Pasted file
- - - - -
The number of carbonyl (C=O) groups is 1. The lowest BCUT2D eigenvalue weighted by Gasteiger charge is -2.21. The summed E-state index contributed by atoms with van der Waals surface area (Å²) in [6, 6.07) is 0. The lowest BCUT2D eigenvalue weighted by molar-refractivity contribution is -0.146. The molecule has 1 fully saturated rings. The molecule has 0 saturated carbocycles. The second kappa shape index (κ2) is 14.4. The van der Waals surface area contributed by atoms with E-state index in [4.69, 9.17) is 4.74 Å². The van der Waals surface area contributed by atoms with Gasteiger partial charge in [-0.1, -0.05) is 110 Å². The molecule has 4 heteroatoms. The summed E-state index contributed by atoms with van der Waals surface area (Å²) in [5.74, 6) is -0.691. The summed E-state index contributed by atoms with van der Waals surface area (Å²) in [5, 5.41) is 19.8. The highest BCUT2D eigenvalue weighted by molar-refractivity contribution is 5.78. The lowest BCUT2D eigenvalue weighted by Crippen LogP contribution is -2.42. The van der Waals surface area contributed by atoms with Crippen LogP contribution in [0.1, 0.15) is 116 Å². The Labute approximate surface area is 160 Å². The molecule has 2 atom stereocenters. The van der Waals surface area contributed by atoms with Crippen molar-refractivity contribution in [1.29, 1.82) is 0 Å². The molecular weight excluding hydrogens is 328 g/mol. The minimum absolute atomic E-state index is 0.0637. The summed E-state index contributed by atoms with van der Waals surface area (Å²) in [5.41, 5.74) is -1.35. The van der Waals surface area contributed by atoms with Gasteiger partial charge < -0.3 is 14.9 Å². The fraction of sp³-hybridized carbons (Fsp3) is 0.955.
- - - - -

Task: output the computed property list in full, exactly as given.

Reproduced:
The number of carbonyl (C=O) groups is 1. The lowest BCUT2D eigenvalue weighted by Gasteiger charge is -2.21. The summed E-state index contributed by atoms with van der Waals surface area (Å²) in [6, 6.07) is 0. The lowest BCUT2D eigenvalue weighted by molar-refractivity contribution is -0.146. The molecule has 1 fully saturated rings. The molecule has 0 saturated carbocycles. The second kappa shape index (κ2) is 14.4. The van der Waals surface area contributed by atoms with E-state index in [4.69, 9.17) is 4.74 Å². The van der Waals surface area contributed by atoms with Gasteiger partial charge in [-0.1, -0.05) is 110 Å². The molecule has 4 heteroatoms. The summed E-state index contributed by atoms with van der Waals surface area (Å²) in [5.74, 6) is -0.691. The summed E-state index contributed by atoms with van der Waals surface area (Å²) in [5, 5.41) is 19.8. The highest BCUT2D eigenvalue weighted by molar-refractivity contribution is 5.78. The lowest BCUT2D eigenvalue weighted by Crippen LogP contribution is -2.42. The van der Waals surface area contributed by atoms with Crippen LogP contribution in [0.1, 0.15) is 116 Å². The Labute approximate surface area is 160 Å². The molecule has 2 atom stereocenters. The van der Waals surface area contributed by atoms with Crippen molar-refractivity contribution in [1.29, 1.82) is 0 Å². The molecular weight excluding hydrogens is 328 g/mol. The minimum absolute atomic E-state index is 0.0637. The summed E-state index contributed by atoms with van der Waals surface area (Å²) in [5.41, 5.74) is -1.35. The van der Waals surface area contributed by atoms with Gasteiger partial charge < -0.3 is 14.9 Å². The fraction of sp³-hybridized carbons (Fsp3) is 0.955.